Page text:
TL;DR: I have a definition, and I'm wondering if it already has a name or has been studied.

Suppose we have a sequence of operations (or if we want to be mathematical, functions whose domains and ranges are all the same) $f_1, f_2, ..., f_n$.

I'll call the sequence idempotent if the composition $f_1f_2...f_n$ is idempotent.

But I call the sequence strongly idempotent if any initial subset of the operations $f_1...f_k$ is idempotent for all $1 \leq k \leq n$.

For example, if we take the domain of integers, set $f_1(x) = x + 1$ and $f_2(x) = 0$, then the sequence $(f_1, f_2)$ is idempotent but not strongly idempotent.

My question is, does this definition/idea already have a name? Are there any known useful properties of strong idempotency, or is it known to be useful in any particular areas?

  • $\begingroup$ If you want your property to hold whatever is the product order, then it means that the semigrouo generated by your functions is regular. $\endgroup$
    – C.P.
    Nov 20, 2019 at 22:17
  • $\begingroup$ @C.P. A regular semigroup is not necessarily idempotent. $\endgroup$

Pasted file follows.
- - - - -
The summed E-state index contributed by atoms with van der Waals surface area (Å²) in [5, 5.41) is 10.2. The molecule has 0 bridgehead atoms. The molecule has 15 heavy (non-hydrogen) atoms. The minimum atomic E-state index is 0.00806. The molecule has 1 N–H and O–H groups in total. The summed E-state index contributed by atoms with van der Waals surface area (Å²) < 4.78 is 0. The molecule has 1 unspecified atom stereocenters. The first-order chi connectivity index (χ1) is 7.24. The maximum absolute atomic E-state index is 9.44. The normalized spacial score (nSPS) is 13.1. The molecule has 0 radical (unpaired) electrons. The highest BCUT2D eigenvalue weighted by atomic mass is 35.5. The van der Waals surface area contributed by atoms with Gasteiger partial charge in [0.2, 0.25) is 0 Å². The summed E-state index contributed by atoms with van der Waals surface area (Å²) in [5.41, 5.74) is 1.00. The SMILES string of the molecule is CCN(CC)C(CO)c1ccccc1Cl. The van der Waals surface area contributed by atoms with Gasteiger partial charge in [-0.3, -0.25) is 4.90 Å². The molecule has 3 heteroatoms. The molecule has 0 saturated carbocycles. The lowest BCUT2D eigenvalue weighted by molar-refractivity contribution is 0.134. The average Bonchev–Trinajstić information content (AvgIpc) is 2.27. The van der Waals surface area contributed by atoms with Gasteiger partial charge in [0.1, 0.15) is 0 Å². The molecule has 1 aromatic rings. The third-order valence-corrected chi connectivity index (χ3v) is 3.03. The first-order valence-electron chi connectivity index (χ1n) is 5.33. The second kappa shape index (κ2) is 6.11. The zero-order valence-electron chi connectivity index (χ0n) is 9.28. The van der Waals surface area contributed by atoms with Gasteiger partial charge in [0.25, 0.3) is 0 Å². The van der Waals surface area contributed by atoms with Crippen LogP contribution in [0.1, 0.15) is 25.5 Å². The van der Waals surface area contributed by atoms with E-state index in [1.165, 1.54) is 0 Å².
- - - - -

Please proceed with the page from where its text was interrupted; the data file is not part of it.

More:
– J.-E. Pin
    Nov 21, 2019 at 8:10
  • $\begingroup$ A finite aperiodic regular semigroup is, though. I don't know for infinite. Do you? I was imprecise indeed. Thank you for the: "pan sur le bec" :). $\endgroup$
    – C.P.
    Nov 21, 2019 at 8:44

1 Answer 1


Your question would probably fit better on MathsStackExchange, but here is an answer.

I don't think there is any specific name for your definition. Since any semigroup is isomorphic to a transformation semigroup, your question is about finitely generated semigroups that are quotients of the semigroup $S_n$ with presentation $$ \langle a_1, \ldots, a_n \mid a_1^2 = a_1, (a_1a_2)^2 = a_1a_2, \ldots, (a_1 \dotsm a_n)^2 = a_1 \dotsm a_n \rangle $$ It turns out that $S_n$ is infinite for $n > 1$, but I don't know whether it has been studied in the literature.


Your Answer

By clicking “Post Your Answer”, you agree to our terms of service and acknowledge that you have read and understand our privacy policy and code of conduct.

Not the answer you're looking for? Browse other questions tagged or ask your own question.